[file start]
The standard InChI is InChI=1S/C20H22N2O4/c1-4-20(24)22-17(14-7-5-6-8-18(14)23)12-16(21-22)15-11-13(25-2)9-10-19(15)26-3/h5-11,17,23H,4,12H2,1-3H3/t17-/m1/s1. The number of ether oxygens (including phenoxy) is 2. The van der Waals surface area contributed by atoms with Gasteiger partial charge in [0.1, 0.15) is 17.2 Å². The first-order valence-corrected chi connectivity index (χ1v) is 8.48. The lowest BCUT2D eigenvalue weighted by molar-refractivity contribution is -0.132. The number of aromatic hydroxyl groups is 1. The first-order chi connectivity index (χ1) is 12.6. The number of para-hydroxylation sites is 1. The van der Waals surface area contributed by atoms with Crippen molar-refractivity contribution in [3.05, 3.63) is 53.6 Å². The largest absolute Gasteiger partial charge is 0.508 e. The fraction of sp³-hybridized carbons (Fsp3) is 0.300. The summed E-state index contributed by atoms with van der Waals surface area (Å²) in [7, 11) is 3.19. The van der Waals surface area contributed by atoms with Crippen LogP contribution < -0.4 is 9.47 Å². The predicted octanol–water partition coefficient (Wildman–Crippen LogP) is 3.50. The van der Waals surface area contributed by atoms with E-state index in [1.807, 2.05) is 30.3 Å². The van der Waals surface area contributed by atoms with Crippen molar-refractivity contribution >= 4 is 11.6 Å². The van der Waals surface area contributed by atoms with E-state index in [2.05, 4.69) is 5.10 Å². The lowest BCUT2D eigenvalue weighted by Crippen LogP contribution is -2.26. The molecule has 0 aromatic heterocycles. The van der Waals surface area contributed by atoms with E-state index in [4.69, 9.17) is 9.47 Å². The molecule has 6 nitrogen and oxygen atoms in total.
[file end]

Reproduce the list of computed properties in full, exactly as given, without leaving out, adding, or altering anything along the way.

The standard InChI is InChI=1S/C20H22N2O4/c1-4-20(24)22-17(14-7-5-6-8-18(14)23)12-16(21-22)15-11-13(25-2)9-10-19(15)26-3/h5-11,17,23H,4,12H2,1-3H3/t17-/m1/s1. The number of ether oxygens (including phenoxy) is 2. The van der Waals surface area contributed by atoms with Gasteiger partial charge in [0.1, 0.15) is 17.2 Å². The first-order valence-corrected chi connectivity index (χ1v) is 8.48. The lowest BCUT2D eigenvalue weighted by molar-refractivity contribution is -0.132. The number of aromatic hydroxyl groups is 1. The first-order chi connectivity index (χ1) is 12.6. The number of para-hydroxylation sites is 1. The van der Waals surface area contributed by atoms with Crippen molar-refractivity contribution in [3.05, 3.63) is 53.6 Å². The largest absolute Gasteiger partial charge is 0.508 e. The fraction of sp³-hybridized carbons (Fsp3) is 0.300. The summed E-state index contributed by atoms with van der Waals surface area (Å²) in [7, 11) is 3.19. The van der Waals surface area contributed by atoms with Crippen LogP contribution < -0.4 is 9.47 Å². The predicted octanol–water partition coefficient (Wildman–Crippen LogP) is 3.50. The van der Waals surface area contributed by atoms with E-state index in [1.807, 2.05) is 30.3 Å². The van der Waals surface area contributed by atoms with Crippen molar-refractivity contribution >= 4 is 11.6 Å². The van der Waals surface area contributed by atoms with E-state index in [2.05, 4.69) is 5.10 Å². The lowest BCUT2D eigenvalue weighted by Crippen LogP contribution is -2.26. The molecule has 0 aromatic heterocycles. The van der Waals surface area contributed by atoms with E-state index in [4.69, 9.17) is 9.47 Å². The molecule has 6 nitrogen and oxygen atoms in total.